I live in a city where getting film is unfortunately limited to the biggest brands (Kodak, Fuji, Ilford) and at a price that is not really competitive. Last time we spent a weekend in Vienna, I browsed through Blende7's online film catalog to see which films was I going to buy. One of the exotic film brands that immediately catched my attention was Efke, manufactured by Fotokemika in Samobor, Croatia, featuring a very sober gray and green design. I bought a spool of Efke 25 roll film.
I then learned that I had got quite a special film, because Efke is one of the few manufacturers that produce film using the old ADOX formulas, a legendary film design introduced in the 1950s by the Adox Fotowerke Dr. C. Schleussner GmbH in Germany. The ADOX formula has much higher silver content than modern black and white films, resulting in very high quality reproduction of grays and almost no visible film grain. The film base is very thin and highly transparent, which eases inspection and scanning of the negatives.
Of course ISO 25 was somewhat of a challenge as well, because we are entering a low-sensitivity region that is absolute terra incognita for the digital photographer, where most cameras have ISO 100 as lower end. ISO 25 means a typical scene in direct bright sunlight should be taken at 1/25s with f/16, or 1/100s with f/8. A more challenging photographic subject, like a portrait in a heavy overcast day would require 1/10s with f/5.6. A tripod, a support or a very steady hand are almost indispensable.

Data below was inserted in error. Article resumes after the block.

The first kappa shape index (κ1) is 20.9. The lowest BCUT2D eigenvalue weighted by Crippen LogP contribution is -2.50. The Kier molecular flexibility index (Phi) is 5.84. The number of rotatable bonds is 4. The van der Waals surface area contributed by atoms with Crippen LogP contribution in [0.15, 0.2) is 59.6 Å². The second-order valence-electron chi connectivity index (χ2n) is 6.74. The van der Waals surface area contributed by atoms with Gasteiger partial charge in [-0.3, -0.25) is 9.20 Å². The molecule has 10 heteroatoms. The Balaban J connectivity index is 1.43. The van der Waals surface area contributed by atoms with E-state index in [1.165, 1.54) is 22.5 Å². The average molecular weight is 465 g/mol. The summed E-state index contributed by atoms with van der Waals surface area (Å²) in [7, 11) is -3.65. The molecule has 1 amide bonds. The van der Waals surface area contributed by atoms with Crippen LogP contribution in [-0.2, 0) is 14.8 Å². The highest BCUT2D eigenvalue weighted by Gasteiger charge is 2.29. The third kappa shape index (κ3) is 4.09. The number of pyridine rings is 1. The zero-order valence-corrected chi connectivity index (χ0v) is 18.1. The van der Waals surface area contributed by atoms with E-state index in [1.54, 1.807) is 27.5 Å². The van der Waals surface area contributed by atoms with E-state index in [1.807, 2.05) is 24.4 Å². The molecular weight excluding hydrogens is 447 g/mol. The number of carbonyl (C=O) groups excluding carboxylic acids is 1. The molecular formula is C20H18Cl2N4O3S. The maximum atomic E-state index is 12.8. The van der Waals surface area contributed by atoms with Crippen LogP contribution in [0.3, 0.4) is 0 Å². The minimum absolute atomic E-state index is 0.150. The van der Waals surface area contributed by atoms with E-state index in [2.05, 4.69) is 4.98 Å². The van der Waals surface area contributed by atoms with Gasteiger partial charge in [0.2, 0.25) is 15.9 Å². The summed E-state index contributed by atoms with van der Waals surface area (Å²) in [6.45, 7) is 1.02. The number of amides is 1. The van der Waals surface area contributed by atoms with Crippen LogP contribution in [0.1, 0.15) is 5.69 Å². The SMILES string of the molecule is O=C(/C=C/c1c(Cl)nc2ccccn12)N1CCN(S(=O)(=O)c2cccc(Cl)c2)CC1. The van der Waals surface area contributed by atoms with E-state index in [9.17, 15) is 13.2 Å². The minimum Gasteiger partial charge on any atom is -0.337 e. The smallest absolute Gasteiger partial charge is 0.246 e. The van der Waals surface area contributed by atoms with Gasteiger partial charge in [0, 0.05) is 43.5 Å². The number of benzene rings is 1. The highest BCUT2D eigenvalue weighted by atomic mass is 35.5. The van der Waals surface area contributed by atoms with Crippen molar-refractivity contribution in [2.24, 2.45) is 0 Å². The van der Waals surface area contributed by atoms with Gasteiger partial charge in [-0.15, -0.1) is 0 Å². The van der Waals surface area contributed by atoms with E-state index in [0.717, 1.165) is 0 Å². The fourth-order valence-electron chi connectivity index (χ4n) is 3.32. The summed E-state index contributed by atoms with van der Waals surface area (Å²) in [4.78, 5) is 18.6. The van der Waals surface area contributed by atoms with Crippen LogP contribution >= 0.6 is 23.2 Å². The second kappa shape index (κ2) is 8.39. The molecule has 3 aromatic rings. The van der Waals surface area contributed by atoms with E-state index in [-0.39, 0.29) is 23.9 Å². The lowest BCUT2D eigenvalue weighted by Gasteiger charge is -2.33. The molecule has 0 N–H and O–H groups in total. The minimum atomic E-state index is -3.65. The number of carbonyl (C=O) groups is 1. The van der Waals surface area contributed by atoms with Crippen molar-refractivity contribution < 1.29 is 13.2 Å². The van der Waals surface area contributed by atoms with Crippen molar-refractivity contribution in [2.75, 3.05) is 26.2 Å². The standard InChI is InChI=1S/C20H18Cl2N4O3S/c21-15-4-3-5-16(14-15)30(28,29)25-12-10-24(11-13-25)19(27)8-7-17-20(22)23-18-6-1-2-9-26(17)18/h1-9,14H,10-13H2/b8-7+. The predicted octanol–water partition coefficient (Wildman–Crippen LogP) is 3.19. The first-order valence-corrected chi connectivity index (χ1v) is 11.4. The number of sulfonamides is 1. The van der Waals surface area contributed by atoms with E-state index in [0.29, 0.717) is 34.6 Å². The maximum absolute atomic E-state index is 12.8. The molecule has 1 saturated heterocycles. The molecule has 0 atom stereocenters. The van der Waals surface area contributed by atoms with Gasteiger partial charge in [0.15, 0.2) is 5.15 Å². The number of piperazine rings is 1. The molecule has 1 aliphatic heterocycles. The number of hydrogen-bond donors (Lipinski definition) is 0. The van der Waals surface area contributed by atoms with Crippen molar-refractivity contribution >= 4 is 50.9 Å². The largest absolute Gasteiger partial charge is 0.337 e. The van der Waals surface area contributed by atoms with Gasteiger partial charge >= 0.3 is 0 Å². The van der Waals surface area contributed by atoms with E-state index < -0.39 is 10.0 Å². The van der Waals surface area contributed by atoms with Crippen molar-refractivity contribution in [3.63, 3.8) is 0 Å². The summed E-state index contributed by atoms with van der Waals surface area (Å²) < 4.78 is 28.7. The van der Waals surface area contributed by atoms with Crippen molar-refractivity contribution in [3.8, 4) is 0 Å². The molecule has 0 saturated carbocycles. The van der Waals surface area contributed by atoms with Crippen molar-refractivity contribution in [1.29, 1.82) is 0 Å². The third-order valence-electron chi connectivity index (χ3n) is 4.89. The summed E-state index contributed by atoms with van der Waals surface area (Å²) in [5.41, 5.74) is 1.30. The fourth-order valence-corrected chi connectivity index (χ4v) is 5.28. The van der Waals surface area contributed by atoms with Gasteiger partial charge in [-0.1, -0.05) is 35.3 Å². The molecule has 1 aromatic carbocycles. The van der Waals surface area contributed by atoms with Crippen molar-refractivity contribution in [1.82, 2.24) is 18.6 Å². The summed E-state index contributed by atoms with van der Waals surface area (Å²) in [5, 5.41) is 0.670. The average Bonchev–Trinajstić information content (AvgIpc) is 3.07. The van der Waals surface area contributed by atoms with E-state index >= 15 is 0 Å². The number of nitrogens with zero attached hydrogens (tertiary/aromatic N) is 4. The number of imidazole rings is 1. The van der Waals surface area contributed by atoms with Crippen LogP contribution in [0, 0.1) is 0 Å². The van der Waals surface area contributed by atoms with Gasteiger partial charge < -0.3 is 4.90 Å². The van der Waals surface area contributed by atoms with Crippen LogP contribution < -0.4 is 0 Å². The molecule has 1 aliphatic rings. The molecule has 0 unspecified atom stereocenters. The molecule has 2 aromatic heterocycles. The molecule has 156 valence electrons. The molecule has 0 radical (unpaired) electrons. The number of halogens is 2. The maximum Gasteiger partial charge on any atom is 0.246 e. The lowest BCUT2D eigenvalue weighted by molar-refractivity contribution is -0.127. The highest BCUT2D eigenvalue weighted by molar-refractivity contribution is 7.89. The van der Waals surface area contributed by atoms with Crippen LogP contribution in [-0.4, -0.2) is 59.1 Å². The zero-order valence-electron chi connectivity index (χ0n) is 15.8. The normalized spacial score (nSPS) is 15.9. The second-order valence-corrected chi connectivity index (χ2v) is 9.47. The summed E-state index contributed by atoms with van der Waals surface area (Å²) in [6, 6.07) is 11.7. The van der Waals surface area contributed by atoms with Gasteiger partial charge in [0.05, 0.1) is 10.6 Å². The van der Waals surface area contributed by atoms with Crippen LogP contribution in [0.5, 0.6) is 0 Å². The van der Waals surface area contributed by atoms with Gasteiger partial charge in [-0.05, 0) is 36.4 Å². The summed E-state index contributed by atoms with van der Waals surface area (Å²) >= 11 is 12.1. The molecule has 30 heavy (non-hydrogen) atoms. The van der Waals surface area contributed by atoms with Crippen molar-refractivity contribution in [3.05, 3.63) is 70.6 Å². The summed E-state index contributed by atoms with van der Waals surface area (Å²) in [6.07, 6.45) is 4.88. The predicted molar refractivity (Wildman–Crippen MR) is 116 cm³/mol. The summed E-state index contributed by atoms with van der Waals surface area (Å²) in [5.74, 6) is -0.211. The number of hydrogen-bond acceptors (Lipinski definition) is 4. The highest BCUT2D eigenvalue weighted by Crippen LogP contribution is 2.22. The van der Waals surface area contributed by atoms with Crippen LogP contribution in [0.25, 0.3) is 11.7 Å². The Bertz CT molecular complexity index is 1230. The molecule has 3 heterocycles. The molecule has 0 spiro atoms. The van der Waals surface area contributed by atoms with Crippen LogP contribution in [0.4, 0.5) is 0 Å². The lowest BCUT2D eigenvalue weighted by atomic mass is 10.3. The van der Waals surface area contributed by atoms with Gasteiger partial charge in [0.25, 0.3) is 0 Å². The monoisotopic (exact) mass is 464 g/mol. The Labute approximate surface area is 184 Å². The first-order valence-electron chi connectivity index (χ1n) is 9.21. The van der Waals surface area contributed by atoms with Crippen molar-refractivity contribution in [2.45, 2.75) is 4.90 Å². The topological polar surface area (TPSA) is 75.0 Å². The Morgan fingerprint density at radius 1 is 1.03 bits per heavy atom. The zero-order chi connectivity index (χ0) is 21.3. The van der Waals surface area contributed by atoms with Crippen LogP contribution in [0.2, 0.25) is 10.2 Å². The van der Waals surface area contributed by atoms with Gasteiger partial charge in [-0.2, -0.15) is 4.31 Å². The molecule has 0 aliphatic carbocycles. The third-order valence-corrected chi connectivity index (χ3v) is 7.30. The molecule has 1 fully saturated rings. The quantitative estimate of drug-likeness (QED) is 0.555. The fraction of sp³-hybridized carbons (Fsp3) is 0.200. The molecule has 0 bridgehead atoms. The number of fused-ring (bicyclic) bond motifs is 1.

Last March we went for a hike with friends. The excursion took us through a very beautiful path that crossed a marsh landscape. As the sun was bright and high in the sky, I loaded my Efke 25 into the Flexaret. A while later some clouds gathered and started covering the sky from the east. At first I feared the light would not be enough for my low-sensitivity film (I did not have a tripod!), but afterwards, when looking at the developed negatives, I was really pleased with the rendition of the tones in the sky. The pictures came out with a difficult to describe and yet very real old-looking atmosphere, as though the pictures had been taken on the 60s. The Belar lens on the Flexaret certainly helps conveying this look, but I guess most of the merit comes from the film.
I will definitely be using more Efke film, and also the ones produced by Fotoimpex near Berlin, a small company that is using the ADOX formulas and the trademark since 2006. I really like the feeling that I get when using it, for me very similar to the reverence with which we would take a very old and very valuable book in our hands.